The cumulative inflation-adjusted growth in the US economy since Barack Obama took office has been just 3.2%. Not per year. Total. Over the past four years the US economy has grown by less than one percent per year.
The US population grows by about 0.95% per year.
The net result is that the income per person generated by the US economy has been essentially flat for four years. You can’t blame the President for wanting to focus on boosting economic growth in his second term. Too bad he didn’t feel the same way in his first term.
But that’s not the real story. Today’s levels of income per person in the United States are essentially the same as those prevailing in 2006. That’s not great, but that’s not terrible.
Some of us are old enough to remember 2006. The unemployment rate was 4.6%, not 7.9% as it is today. The long-term unemployment rate was one-third of current levels.
The poverty rate was 10.6%, not 13.1%. Homeownership rates were higher. Labor force participation rates were higher. Most Americans were, simply put, better off.
How can things be so much worse now when the economy is essentially in the same place it was five or six years ago?
The answer in two words is: Rising inequality.
As the economy as a whole has remained flat, the plutonomy — the economy of the super-wealthy — has continued to rise. Executive pay continues to rise. Bankers’ bonuses continue to rise. Corporate profits continue to rise.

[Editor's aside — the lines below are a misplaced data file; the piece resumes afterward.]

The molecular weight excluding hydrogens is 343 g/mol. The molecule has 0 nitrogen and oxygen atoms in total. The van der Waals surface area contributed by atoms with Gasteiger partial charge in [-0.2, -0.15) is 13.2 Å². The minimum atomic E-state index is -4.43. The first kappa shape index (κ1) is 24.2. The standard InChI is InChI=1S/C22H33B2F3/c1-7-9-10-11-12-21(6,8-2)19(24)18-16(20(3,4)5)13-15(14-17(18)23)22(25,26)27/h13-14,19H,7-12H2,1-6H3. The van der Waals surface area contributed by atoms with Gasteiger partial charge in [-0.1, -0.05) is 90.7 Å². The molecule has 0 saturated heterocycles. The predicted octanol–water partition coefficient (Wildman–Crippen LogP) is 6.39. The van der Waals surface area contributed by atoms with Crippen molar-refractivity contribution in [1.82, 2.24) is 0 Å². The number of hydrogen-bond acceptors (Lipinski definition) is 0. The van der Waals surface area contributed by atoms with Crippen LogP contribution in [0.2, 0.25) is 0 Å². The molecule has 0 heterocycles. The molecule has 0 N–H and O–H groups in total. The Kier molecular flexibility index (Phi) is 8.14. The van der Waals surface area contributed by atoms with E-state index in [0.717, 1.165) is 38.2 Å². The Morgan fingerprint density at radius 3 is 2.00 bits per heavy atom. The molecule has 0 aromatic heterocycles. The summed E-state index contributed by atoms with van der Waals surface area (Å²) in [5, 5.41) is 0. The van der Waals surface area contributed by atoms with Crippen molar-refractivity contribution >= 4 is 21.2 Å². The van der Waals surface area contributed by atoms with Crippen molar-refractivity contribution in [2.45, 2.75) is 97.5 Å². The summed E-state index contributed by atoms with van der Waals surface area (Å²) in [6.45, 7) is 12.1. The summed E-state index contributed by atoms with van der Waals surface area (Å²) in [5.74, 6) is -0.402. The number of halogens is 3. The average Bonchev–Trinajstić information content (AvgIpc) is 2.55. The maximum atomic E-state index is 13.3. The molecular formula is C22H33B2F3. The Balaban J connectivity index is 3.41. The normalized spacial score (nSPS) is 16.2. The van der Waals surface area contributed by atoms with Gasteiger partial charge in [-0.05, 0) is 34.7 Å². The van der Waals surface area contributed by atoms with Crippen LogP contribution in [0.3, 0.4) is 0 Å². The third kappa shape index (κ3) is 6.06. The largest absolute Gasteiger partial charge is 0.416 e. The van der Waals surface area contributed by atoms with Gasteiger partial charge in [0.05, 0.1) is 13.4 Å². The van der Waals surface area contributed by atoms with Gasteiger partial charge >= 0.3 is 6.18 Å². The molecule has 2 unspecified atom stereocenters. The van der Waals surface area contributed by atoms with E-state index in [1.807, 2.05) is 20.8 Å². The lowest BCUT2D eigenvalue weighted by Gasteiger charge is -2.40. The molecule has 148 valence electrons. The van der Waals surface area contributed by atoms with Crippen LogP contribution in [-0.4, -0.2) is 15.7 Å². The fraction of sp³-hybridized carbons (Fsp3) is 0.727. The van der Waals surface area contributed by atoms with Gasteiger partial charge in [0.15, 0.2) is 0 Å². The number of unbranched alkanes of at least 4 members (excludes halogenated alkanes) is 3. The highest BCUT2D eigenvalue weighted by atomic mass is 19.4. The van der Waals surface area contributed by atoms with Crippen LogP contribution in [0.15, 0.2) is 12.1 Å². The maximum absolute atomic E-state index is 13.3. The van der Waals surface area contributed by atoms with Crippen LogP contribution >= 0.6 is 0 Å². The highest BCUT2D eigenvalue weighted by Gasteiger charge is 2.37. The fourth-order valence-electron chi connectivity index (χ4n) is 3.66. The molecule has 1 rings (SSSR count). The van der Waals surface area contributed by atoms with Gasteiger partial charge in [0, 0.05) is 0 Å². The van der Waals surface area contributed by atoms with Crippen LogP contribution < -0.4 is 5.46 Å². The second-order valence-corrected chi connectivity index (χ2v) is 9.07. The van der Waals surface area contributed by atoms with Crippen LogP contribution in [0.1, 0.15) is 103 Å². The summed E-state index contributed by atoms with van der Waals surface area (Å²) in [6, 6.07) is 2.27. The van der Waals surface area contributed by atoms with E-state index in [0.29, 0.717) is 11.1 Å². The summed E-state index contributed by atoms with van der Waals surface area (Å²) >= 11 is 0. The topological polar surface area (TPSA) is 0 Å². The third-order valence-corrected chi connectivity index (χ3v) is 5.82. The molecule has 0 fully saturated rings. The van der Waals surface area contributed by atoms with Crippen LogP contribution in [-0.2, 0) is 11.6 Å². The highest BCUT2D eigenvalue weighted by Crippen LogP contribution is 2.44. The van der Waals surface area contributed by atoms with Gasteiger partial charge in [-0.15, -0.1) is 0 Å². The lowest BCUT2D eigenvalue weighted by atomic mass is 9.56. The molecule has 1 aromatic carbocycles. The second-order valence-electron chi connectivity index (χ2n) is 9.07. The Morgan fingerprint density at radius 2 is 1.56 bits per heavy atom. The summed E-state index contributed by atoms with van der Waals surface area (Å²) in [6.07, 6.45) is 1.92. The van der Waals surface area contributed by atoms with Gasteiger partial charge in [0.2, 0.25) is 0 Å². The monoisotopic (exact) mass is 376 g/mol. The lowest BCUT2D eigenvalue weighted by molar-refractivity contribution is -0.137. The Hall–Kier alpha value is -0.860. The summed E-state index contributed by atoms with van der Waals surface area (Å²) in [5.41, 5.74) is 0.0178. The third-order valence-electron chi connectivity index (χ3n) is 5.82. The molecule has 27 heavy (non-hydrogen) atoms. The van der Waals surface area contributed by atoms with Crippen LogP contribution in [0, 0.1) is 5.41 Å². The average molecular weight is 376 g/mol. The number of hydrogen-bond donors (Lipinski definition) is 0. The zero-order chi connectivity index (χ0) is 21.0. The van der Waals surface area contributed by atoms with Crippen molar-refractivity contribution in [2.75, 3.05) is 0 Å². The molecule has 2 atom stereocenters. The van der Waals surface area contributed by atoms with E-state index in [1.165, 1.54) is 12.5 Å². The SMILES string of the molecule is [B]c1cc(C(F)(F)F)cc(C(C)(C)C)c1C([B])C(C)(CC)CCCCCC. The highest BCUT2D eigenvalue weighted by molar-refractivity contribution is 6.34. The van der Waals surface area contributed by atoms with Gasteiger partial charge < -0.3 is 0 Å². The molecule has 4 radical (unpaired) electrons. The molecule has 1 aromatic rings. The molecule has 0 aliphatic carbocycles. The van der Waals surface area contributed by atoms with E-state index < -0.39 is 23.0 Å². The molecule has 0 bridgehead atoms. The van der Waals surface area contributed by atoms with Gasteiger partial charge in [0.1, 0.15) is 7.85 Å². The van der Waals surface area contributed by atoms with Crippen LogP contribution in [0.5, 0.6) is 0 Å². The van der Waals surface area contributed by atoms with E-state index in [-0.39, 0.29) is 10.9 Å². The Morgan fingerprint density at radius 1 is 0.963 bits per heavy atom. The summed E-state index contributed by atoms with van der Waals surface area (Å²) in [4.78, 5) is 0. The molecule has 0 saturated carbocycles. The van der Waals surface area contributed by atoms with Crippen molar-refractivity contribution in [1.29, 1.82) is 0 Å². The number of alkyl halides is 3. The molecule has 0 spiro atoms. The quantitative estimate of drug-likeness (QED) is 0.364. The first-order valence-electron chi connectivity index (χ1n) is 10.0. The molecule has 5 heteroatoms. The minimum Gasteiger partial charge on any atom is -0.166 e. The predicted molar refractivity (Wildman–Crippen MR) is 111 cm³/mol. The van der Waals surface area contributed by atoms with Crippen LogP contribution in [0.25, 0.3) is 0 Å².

The only way the plutonomy can rise while the economy remains flat is for the realonomy — the economy of ordinary people — to decline. Your eroding pay, your lost benefits, and (God forbid) your lost job have paid to keep the party going in the plutonomy.
It’s not advanced statistics. It’s simple arithmetic. We have the same real national income per capita as we did in 2006. If we had the same income distribution as we did in 2006, everyone would be living just as well as they did in 2006.
Rising inequality since 2006 has meant that the rich are getting bigger and bigger slices of the same pie, leaving less and less for the rest of us.
Growth is great. Hopefully President Obama will get the growth he’s looking for. But it’s not that easy to foster growth. If it were, every president would do it.
Reducing inequality, on the other hand, is easy. Raise taxes on the rich, or at least enforce the taxes that are already on the books, and spend the money on everyone else. That’s how you reduce inequality. It’s not statistics. It’s arithmetic.
We had 4.6% unemployment in 2006. We can have it today. All we need are different priorities. Realonomy priorities, not plutonomy priorities. Mr. President, are you listening?